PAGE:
Ballet & Dance

premièle in September 2002
La Traviata
Music by Giuseppe Verdi (1847)
Libretto by Francesco Maria Piave
5 performances

November 22(Mon)6:30pm, 25(Thu)6:30pm, 28(Sun)3:00pm,
December 1(Wed)2:00, 4(Sat)3:00pm 2004
Approximate running time: 3 hours with 2 intermissions

Conductor: Wakasugi Hiroshi
Director: Luca Ronconi
Set Design: Margherita Palli
Costume Design: Carlo Diappi
Lighting Design: Sergio Rossi
Choreography: Tiziana Colombo

Violetta Valéry: Marina Vyskvorkina
Alfredo Germont: Sano Shigehiro
Giorgio Germont: Christopher Robertson

La Traviata (The Strayed Woman) is a masterpiece that boasts of its solid popularity in Italian opera. The Brindisi or the drinking-song sung in the scene of the evening party in Act I is particularly famous. The opera is based on the drama La Dame aux Camélias (The Lady of the Camelias) written by Alexandre Duma fils after his novel of the same title, based on an actual courtesan who lived in 19th-century Paris. Inspired by the drama, Verdi, who had up to that time taken spectacular historic stories and heroes created by literary masters as the subjects for his opera, for the first time made a pure yet ill-fated woman living in the contemporary age the heroine for his opera. In terms of music as well, the composer worked on reforming the traditional operatic format in this work, and the score puts more emphasis on expressing the emotions of the characters than on adhering to the traditional operatic format, which made this opera new and modern at the time. It was first performed at the Teatro la Fenice in Venice in 1853. The title role of Violetta is a challenging one as she is on the stage almost throughout the entire opera and in addition to acting, the role calls for all sorts of techniques ranging from brilliant coloratura to the power of a rich emotional expression to a dramatic voice at the deathbed. Marina Vyskvorkina, who will take on the challenge of singing Violetta in this production, is a high-profile rising star, who is said to succeed Edita Gruberova as a soprano singer. The NNTT premiere of La Traviata, which adorned the opening of the 2003/2004 season, was well received, with maestro Luca Ronconi praised in the Nihon Keizai Shimbun for his “direction satisfying intellectual curiosity.”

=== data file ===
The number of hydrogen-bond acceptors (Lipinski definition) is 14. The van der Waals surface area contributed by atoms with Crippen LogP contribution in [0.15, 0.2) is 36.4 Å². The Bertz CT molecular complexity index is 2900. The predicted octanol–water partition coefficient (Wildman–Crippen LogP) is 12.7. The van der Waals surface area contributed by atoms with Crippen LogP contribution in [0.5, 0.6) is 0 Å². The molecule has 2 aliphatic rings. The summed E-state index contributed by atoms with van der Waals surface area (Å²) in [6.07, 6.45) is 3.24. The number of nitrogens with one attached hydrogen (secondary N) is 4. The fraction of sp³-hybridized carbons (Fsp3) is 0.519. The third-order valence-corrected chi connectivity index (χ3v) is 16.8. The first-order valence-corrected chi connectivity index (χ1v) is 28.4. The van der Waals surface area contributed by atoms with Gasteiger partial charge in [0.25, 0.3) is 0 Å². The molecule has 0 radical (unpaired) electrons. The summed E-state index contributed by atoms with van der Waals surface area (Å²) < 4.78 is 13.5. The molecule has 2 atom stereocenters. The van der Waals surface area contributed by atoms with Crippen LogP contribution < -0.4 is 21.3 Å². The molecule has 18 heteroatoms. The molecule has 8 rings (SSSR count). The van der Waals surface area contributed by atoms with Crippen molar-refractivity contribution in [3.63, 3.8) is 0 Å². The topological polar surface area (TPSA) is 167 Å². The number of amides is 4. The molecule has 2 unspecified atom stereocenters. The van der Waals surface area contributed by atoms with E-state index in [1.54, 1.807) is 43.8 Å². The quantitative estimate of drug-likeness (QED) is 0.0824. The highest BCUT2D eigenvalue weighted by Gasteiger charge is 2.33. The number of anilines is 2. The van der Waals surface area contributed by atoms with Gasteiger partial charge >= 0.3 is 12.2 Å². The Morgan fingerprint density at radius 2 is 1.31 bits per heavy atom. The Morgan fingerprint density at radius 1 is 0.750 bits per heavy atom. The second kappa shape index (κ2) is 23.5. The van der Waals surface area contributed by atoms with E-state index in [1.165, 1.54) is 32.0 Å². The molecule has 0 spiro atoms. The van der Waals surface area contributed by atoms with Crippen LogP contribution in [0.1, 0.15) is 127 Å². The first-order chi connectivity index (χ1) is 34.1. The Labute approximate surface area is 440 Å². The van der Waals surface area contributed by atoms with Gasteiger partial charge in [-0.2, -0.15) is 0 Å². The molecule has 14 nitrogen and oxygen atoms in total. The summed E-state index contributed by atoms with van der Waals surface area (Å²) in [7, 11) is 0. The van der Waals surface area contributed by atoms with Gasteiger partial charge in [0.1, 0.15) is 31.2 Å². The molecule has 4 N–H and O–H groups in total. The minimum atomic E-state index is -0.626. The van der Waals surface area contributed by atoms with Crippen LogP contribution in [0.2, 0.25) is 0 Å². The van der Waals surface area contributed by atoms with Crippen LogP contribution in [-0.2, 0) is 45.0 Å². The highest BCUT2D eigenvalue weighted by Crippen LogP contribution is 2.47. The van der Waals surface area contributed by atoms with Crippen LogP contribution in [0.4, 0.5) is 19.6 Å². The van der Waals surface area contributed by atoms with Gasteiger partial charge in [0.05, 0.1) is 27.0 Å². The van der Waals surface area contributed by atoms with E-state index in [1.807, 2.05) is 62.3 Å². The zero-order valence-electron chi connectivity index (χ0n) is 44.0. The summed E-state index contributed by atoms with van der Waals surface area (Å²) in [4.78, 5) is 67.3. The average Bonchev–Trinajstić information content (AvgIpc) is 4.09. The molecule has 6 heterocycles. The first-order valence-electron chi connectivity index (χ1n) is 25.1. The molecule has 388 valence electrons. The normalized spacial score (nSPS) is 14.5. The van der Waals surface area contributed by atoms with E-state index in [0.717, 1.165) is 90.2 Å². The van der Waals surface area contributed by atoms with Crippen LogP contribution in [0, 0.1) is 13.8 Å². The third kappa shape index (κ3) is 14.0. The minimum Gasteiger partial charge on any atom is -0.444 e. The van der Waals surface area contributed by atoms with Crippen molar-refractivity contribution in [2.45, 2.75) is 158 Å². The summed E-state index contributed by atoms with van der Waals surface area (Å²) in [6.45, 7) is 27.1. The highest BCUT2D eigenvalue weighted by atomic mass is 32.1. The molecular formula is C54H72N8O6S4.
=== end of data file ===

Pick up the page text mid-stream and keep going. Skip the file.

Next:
Parisian courtesan Violetta is courted by Alfredo, a son of a wealthy man in southern France and a student in Paris, but at first she hesitates to accept his earnest love. Impressed by his sincere love, however, she opens her heart to him. Violetta and Alfredo have been living together for some time. In Alfredo’s absence, his father Giorgio Germont calls on her. He appeals to Violetta to break off this scandalous relationship since it is endangering the forthcoming marriage of his daughter. Because of her love for Alfredo, she agrees and goes off leaving behind a letter stating that they must part. Violetta returns to Paris and goes to a party with her former patron Baron Douphol. Alfredo then appears and accuses her of her unfaithfulness. Germont arrives and reprimands his son for his conduct. Several weeks later, she is seriously ill in bed with progressive consumption. In his letter to her, Germont admits that he revealed her sacrifice to his son. Alfredo enters her room and begs for forgiveness. He promises that they shall spend the rest of their lives together in happiness. He then realizes how seriously ill she is. Moved by his words, she finds strength momentarily and rises to her feet before falling dead.
  <Conductor>   <Director>  
  Wakasugi Hiroshi   Luca Ronconi  
<Main Cast>
Marina Vyskvorkina Sano Shigehiro Christopher Robertson